Ronda and the camels

Ronda and the camels

Normally, walking along the beach in the morning with my daughter, I do not expect a random person to come up to us with the question,
“Would you like to ride my camel?”

However, I was not taken nearly as much by surprise as my daughter because I had been to this same beach twice already and although it was deserted both times and, I have to admit, generally much cleaner than the beach at home, there were a couple of piles of, well feces. While distinguishing types of animal feces is not a skill frequently called on in statisticians in Los Angeles, I was pretty certain these weren’t from any small domestic animals or drunken tourists.

I knew there had to be a producer of large feces around here somewhere

So, when the gentleman walked up leading a family of camels, that explained a lot.

After a few hours of camel-riding and sunbathing, I was bored, so I came back up to my hotel room to work on my second paper for WUSS. I already submitted a paper on statistics with Enterprise Guide but I wanted to write something on data visualization, just because, and I figured having a deadline would force me to make some progress.

Now, I knew this was around here somewhere …

Creating a bar graph in Enterprise Guide with bar height = means of a second variable

I usually use TASKS > GRAPH > BAR CHART to create a bar chart and I had yet to spot how to create a bar chart which shows the average of one variable for each value of a second variable. In this case, I wanted to see what is the average income for respondents based on the percentage of African-Americans in their neighborhood.

My original reason for using this was to create a bad example and show that you should NOT have 100 categories. As you will see, it did not work out as expected. In fact, it so did not work out as expected that I tried again with percent African-American residents rounded to to the nearest 10% because I wanted to look at these data again.

I was sure there had to be a way to create a bar chart by means, and when I had plenty of time to look for it, I found two. In the BAR CHART task when you select your column to chart, then under “sum of” select the variable for which you want the means. Next, click the ADVANCED option for the bar chart task. You’ll see an option for “Statistic used to calculate bar”. From the drop-down menu, select average.
[You can also use the bar chart wizard. In step 2, select a variable from the drop-down menu next to bar height. Then click on the sum symbol (the thing that looks like a deformed E) and a window will pop up that lets you select average as the statistic.]

So, I get the chart below and I know it is not supposed to be like that.

Average Income by Neighborhood Percentage African-American

Average Income by Neighborhood Percentage African-American

As can be seen from this graph, there is a curvilinear relationship between the percentage of African-American residents in a neighborhood and income (measured on a 1= < 30K year to 8 = > 250K scale).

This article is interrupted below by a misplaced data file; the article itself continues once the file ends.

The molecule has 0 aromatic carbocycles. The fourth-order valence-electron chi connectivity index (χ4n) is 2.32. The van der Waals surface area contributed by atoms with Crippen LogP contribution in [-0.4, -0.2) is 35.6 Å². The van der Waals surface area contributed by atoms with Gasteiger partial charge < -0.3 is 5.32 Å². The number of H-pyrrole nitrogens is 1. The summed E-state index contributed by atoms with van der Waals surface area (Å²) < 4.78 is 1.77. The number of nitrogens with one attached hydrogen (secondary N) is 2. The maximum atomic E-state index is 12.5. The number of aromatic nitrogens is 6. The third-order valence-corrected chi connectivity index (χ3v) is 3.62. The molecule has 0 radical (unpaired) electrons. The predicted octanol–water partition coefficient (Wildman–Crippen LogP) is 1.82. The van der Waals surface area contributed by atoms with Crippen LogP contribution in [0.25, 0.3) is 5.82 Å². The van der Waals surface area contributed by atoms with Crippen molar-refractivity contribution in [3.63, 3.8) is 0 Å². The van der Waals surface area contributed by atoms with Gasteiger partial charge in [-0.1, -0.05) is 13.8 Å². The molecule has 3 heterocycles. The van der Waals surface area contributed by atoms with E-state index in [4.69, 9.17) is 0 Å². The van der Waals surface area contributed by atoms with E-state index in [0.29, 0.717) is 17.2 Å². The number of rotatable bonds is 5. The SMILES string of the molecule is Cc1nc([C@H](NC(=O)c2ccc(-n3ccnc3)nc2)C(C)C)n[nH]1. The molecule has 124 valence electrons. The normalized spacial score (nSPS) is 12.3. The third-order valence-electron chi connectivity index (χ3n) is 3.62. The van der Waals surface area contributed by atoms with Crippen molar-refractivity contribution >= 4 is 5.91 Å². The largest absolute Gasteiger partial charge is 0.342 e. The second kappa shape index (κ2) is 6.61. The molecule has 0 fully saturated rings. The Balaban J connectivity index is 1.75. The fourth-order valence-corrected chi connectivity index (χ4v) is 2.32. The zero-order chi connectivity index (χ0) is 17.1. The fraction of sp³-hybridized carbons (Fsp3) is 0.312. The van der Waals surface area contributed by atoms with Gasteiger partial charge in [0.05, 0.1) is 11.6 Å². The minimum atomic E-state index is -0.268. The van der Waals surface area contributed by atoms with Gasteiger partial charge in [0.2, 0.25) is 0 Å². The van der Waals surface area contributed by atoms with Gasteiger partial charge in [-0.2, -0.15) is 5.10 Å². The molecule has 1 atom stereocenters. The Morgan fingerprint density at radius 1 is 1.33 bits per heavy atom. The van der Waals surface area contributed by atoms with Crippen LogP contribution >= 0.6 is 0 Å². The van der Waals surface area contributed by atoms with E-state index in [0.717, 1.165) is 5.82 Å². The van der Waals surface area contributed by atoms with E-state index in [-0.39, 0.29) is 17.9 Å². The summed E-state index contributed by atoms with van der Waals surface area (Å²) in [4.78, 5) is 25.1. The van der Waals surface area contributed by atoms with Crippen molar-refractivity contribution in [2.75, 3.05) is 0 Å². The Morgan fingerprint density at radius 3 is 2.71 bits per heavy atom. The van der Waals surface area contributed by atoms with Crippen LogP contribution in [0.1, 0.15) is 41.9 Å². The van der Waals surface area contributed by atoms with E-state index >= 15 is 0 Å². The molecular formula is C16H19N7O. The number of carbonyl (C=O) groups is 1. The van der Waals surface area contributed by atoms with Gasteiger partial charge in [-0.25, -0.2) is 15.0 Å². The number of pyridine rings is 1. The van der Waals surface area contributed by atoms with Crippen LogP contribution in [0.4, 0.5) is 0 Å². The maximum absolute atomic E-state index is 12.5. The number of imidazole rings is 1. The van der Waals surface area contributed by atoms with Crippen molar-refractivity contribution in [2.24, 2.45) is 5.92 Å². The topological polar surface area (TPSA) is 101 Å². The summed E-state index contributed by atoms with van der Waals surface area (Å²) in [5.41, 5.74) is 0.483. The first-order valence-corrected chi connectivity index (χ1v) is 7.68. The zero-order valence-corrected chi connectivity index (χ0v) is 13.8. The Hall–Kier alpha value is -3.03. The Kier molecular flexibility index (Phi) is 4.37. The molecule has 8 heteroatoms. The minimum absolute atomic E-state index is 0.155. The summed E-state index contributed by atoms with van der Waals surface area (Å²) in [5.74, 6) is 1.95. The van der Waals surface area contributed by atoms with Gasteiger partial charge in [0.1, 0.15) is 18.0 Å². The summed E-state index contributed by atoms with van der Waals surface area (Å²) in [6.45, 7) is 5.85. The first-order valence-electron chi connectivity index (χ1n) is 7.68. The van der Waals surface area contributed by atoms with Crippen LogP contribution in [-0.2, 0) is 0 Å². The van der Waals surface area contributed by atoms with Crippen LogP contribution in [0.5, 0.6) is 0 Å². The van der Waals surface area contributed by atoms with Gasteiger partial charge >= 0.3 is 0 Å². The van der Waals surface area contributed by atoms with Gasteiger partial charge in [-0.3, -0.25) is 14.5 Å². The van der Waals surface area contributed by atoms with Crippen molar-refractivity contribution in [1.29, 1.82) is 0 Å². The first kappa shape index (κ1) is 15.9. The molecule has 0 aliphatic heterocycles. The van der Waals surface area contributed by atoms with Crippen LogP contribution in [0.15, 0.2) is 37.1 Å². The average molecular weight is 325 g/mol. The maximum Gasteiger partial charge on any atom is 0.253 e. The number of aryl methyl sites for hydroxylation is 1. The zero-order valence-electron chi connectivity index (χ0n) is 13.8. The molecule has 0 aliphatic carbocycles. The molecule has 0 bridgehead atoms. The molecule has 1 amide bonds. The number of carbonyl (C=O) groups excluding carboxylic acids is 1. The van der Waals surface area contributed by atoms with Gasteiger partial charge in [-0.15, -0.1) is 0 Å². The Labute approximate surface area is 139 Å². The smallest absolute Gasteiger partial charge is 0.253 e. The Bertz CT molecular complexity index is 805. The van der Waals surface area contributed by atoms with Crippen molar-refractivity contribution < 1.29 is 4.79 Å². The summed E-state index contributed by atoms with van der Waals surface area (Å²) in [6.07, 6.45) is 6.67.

While this may be true, I don’t think it is. My first thought is that there are probably a small number of respondents who came from neighborhoods that are 70-100% African-American because this was a random sample of around 1,100 people and there aren’t that many completely segregated neighborhoods in the country.

I take a look at a pie chart

Pie Chart of % African-American in Neighborhood

Pie Chart of % African-American in Neighborhood

and it confirms my suspicions – those bars to the right which are forming that curvilinear pattern are based on a very small sample. All of those bars from 40% on up, COMBINED comprise less than 7.5% of the total sample.

I have major commitments today – going to the beach, eating breakfast and watching my daughter at training camp, which is the reason we are here in Tunisia.

I am going to look at this more later. I actually did a lot more last night and that is the part that troubles me a bit.

I really looked into this because the results were unexpected. I KNOW I should always examine every aspect of the data carefully, but the truth is, I know that I do more testing, more exploration when the results are not what I expected to find. I wonder to what extent we all do this and how much that contributes to us confirming what we already expected to find, because when we do, we don’t keep looking for other explanations.

Comments

5 Responses to “Explaining Unexpected Sights”

  1. Jon Peltier on May 11th, 2010 6:08 am

    I’d like to see the data, because these two charts don’t show it at all clearly. The bar chart should be a step chart, using a continuous variable for X. Perhaps the pie chart should be as well, or perhaps a histogram would be best.

  2. Annmaria on May 11th, 2010 6:14 am

    Yes, you are absolutely right. As I said, I just created the first chart (actually with 100 categories) as a bad example of a bar chart & then when it was so unexpected I started looking at it several other ways. I did look at as a continuous variable, a histogram, tables, etc. and the curvilinear relationship doesn’t go away but I believe it is simply an artifact of the huge sampling error you get with very small samples.

    I was going to post more on this and examine it more but I ended up going to Carthage to see the ruins and it was all AMAZING. So, it is on my “later” list.

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